onsdag 26 februari 2014

(New Photo) Jeremy Jordan & Anna Kendrick Share Their Fave Scenes at VIP Screening of "The Last Five Years"

Better Look Still:
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image host   broadway Most of you reading this article are probably desperate to get your eyes on the feature film adaptation of the cult musical The Last Five Years, to fall in and out of love with stars Anna Kendrick and Jeremy Jordan and to hear those high-belting, heartbreaking songs again. But hang on—the film isn't set for release just yet, but producers did host a VIP screening and cocktail reception on February 24 at the Walter Reade Theatre at Lincoln Center for potential buyers and theater insiders. Naturally, Broadway.com was on hand to cheer on the finished film (no really, you're gonna die!) and to talk the pitch-perfect stars, songwriter/musical theater god Jason Robert Brown and acclaimed writer/director Richard LaGravenese about their favorite things about your next favorite movie.

Anna Kendrick: “Oh man, he’s such a sweetheart. He’s such a nice guy, like such a sweet Texas boy but then there are little moments when he has a wicked sense of humor that you don’t see coming so my favorite thing is when he kind of busts out something, like a dirty joke or something. That’s nice.”

Jeremy Jordan: “The fact that she’s never too serious. That’s probably her favorite thing about her, too! She’s always very cautious not to let things get too heavy and that’s a great sort of energy to deflate whatever tension might be hanging around. And she’s always good for a laugh so I love that about her, too.”

Anna Kendrick: “The day that we shot ‘Summer in Ohio’ with the dancers. That was really, really fun because there’s such an amazing work ethic in all the dancers I’ve ever worked with. We were giving each other as much energy as we could and kept saying ‘Beyonce, Beyonce, Beyonce’ as a mantra to keep going and work harder.”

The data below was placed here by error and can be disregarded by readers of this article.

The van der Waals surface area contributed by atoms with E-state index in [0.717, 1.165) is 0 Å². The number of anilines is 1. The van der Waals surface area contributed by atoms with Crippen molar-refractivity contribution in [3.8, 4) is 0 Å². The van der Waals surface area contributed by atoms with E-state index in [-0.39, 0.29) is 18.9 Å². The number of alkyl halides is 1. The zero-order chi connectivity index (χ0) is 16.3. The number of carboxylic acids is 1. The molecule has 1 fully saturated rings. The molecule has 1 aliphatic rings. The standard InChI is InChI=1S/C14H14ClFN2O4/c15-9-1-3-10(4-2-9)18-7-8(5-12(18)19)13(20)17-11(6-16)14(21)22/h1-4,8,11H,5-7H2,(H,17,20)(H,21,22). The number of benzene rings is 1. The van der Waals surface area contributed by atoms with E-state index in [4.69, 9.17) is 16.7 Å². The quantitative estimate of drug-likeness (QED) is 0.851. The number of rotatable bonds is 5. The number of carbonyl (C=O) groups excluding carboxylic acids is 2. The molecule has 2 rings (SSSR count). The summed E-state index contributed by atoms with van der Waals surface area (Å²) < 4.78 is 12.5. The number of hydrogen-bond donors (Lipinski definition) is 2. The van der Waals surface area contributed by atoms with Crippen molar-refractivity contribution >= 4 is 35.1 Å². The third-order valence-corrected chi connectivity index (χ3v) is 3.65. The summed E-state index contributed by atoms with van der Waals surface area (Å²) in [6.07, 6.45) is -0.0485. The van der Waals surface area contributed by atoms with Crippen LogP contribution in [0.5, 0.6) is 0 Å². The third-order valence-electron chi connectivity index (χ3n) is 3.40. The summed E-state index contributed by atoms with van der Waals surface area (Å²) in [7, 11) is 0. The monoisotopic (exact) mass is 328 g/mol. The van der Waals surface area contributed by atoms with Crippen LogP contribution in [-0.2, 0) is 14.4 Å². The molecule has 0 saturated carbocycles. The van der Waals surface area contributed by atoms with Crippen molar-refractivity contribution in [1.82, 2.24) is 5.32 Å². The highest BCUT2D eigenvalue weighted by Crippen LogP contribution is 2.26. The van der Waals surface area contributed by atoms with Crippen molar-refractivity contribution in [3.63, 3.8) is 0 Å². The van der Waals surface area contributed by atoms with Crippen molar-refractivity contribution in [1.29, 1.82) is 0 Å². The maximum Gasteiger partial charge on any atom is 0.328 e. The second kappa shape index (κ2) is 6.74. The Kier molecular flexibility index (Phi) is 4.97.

Jeremy Jordan: “There are some not favorite days on the set, like the day I had to drive the car [for ‘I Can Do Better Than That”]. It was this old, ratty, messed-up car and I had to drive it on the freeway with a camera in the back seat. They were trying to lead me with a couple of other cars and somebody went the wrong way and the two cars split and I got stuck, trapped between two barriers in the middle of the highway. I’m trying to back out but I can’t see out the rearview because there’s a camera there but I’m trying and I totally wrecked the bumper. That was the worst day. The best day? There were so many great days. The best in terms of emotionally as an actor was probably when we did ‘If I Didn’t Believe In You.’ Because we did that all in one shot. We did it like 14 times and I was just exhausted by the end, but it was very gratifying.”

Richard LaGravenese: "I wouldn't say it was my favorite day, but the most memorable day I'll ever have in my life as a director was the day we shot 'Goodbye Until Tomorrow' because my mother passed away the night before. It was a really emotional, kind of beautiful experience because she's the reason I love musical theater. The most fun was when we did 'Summer in Ohio,' doing the dance number and doing a Busby Berkeley thing with the camera crane."